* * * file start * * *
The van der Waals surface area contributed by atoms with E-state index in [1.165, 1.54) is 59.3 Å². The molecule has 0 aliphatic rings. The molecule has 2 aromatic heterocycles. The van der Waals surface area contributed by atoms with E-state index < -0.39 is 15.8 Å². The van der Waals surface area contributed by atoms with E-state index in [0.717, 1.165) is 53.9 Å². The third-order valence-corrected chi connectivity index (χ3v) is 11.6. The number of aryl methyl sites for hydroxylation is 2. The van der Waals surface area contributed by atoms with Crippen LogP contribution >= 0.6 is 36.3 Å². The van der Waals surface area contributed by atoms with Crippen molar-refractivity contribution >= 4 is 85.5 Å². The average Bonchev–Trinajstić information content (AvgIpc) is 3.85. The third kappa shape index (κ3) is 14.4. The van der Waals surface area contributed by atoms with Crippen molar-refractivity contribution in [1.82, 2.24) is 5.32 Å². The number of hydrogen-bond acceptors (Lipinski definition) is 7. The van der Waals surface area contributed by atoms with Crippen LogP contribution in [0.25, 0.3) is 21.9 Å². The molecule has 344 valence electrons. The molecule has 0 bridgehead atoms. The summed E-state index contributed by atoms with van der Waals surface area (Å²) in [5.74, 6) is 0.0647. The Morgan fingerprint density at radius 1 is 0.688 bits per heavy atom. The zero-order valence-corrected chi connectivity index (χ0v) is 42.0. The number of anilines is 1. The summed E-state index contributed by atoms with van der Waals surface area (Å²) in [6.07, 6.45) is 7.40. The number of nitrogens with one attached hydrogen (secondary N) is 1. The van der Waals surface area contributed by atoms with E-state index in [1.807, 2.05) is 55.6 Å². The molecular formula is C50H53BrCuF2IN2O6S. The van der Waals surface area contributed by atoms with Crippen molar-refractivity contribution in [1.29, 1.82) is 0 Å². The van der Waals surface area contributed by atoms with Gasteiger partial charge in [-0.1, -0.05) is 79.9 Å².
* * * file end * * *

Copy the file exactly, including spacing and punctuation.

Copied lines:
The van der Waals surface area contributed by atoms with E-state index in [1.165, 1.54) is 59.3 Å². The molecule has 0 aliphatic rings. The molecule has 2 aromatic heterocycles. The van der Waals surface area contributed by atoms with E-state index < -0.39 is 15.8 Å². The van der Waals surface area contributed by atoms with E-state index in [0.717, 1.165) is 53.9 Å². The third-order valence-corrected chi connectivity index (χ3v) is 11.6. The number of aryl methyl sites for hydroxylation is 2. The van der Waals surface area contributed by atoms with Crippen LogP contribution >= 0.6 is 36.3 Å². The van der Waals surface area contributed by atoms with Crippen molar-refractivity contribution >= 4 is 85.5 Å². The average Bonchev–Trinajstić information content (AvgIpc) is 3.85. The third kappa shape index (κ3) is 14.4. The van der Waals surface area contributed by atoms with Crippen molar-refractivity contribution in [1.82, 2.24) is 5.32 Å². The number of hydrogen-bond acceptors (Lipinski definition) is 7. The van der Waals surface area contributed by atoms with Crippen LogP contribution in [0.25, 0.3) is 21.9 Å². The molecule has 344 valence electrons. The molecule has 0 bridgehead atoms. The summed E-state index contributed by atoms with van der Waals surface area (Å²) in [5.74, 6) is 0.0647. The Morgan fingerprint density at radius 1 is 0.688 bits per heavy atom. The zero-order valence-corrected chi connectivity index (χ0v) is 42.0. The number of anilines is 1. The summed E-state index contributed by atoms with van der Waals surface area (Å²) in [6.07, 6.45) is 7.40. The number of nitrogens with one attached hydrogen (secondary N) is 1. The van der Waals surface area contributed by atoms with E-state index in [1.807, 2.05) is 55.6 Å². The molecular formula is C50H53BrCuF2IN2O6S. The van der Waals surface area contributed by atoms with Crippen molar-refractivity contribution in [1.29, 1.82) is 0 Å². The van der Waals surface area contributed by atoms with Gasteiger partial charge in [-0.1, -0.05) is 79.9 Å².